Traffic Detour

Natomas shows how city can escape cars

By Gary Delsohn
May 2024

California has an estimated 31 million registered motor vehicles, nearly twice as many as Texas, the next closest state. All those cars make the work of Mellissa Meng and her colleagues at North Natomas Jibe vital.

North Natomas Jibe is a nonprofit devoted to making it easier for people to walk, bike and use public transportation. Meng is executive director.

Its mission is critical. Lewis Mumford, author of such classics as “The City in History” published in 1961, laid it out when he wrote: “We have sold our urban birthright for a sorry mess of motor cars.”

“Future generations,” Mumford warned, “will perhaps wonder at our willingness, indeed our eagerness, to sacrifice the education of our children, the care of the ill and aged, the development of the arts, to say nothing of ready access to nature, for the lopsided system of mono-transportation, going through low density areas at 60 miles an hour, but reduced in high density areas to a bare six.”

Judge for yourself whether Mumford was exaggerating. But there are a lot more cars today than when he died in 1990.
There are also glimmers of hope, thanks to thoughtful urban planning and organizations like North Natomas Jibe, where Meng has worked since 2009 to entice people to leave their cars at home.

Having once ridden her bike about 900 miles from Port Angeles, Washington, to Eureka, Meng knows something about alternative transportation. She has considerable experience.

Her work is about more than reducing vehicle miles driven, the primary aim of the North Natomas Community Facilities District when it was established by the city in 1999.

Most of Jibe’s roughly $2 million annual budget comes from a modest assessment on property taxes that North Natomas businesses and residents pay, much as they do for library and other community services.

“At our core, we are trying to get people out of their cars and to provide transportation options beyond just single occupancy vehicles,” she says. “But really if you look at the core of what that is and what that provides to the community, it’s quality of life, it’s social connection, it’s sustainable communities, it’s healthier communities and it’s developing a sense of place and a sense of belonging among people who live here.”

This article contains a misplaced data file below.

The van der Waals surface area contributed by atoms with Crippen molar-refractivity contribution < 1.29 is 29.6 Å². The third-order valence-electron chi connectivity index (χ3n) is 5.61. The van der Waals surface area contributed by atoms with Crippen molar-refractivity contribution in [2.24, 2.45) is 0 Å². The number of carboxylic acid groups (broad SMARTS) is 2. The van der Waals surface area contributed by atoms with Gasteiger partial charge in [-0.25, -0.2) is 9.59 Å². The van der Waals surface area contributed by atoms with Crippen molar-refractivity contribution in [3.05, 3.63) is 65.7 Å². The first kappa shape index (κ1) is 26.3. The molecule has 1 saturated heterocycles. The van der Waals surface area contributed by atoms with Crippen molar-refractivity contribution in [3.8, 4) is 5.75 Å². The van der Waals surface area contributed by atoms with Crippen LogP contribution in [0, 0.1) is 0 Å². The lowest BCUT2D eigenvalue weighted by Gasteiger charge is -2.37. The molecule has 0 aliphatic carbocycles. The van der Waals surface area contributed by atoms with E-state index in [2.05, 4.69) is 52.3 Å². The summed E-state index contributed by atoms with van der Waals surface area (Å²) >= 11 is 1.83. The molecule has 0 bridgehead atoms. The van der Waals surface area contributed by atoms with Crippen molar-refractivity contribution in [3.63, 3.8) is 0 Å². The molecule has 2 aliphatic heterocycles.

North Natomas, far better planned than its older neighbor South Natomas, still gets a bum rap. It was designed with too many 1970s-era wide boulevards that encourage fast-moving traffic but create more congestion.

But the area also has significant numbers of parks and open spaces. Natomas Jibe helped expand the Jack Rabbit bike trail so cyclists can ride into Downtown and connect with the American River Parkway.

The need for these attractions is not relegated to Natomas or the suburbs. Livable communities consistently feature ways to get around without a car.

Midtown and East Sacramento are two of the city’s most enjoyable neighborhoods in large part because residents can walk to restaurants or meet friends for a beer or coffee.

One popular Natomas Jibe program is “Walk to School.” Students at all 10 local elementary schools get scanner cards if they want to participate.

They earn points for prizes if they walk three blocks or more to school, chaperoned by parent volunteers and paid part-time staff. The program cuts down hundreds of car trips.

“Walk to School” makes so much sense, the only drawback is that more neighborhoods don’t do something similar.

Jibe teams up with like-minded organizations such as Sacramento Area Bicycle Advocates, Slow Down Sacramento, Sacramento Bike Kitchen, Bicycling Advocates for Rancho Cordova, 50 Corridor TMA, Sacramento TMA, South Natomas Transportation Management Association and others to promote travel in something other than a car.

“This community was developed with the idea that it would be walkable, bikeable and that there would be a strong quality of life and a mixed income base,” Meng says. “It has had its struggles, but in many ways, it has achieved that and is a success story.”

Meng and her colleagues at North Natomas Jibe have a winning philosophy that every neighborhood in town should appreciate and copy.

Gary Delsohn can be reached at Follow us on Facebook and Instagram: @insidesacramento.

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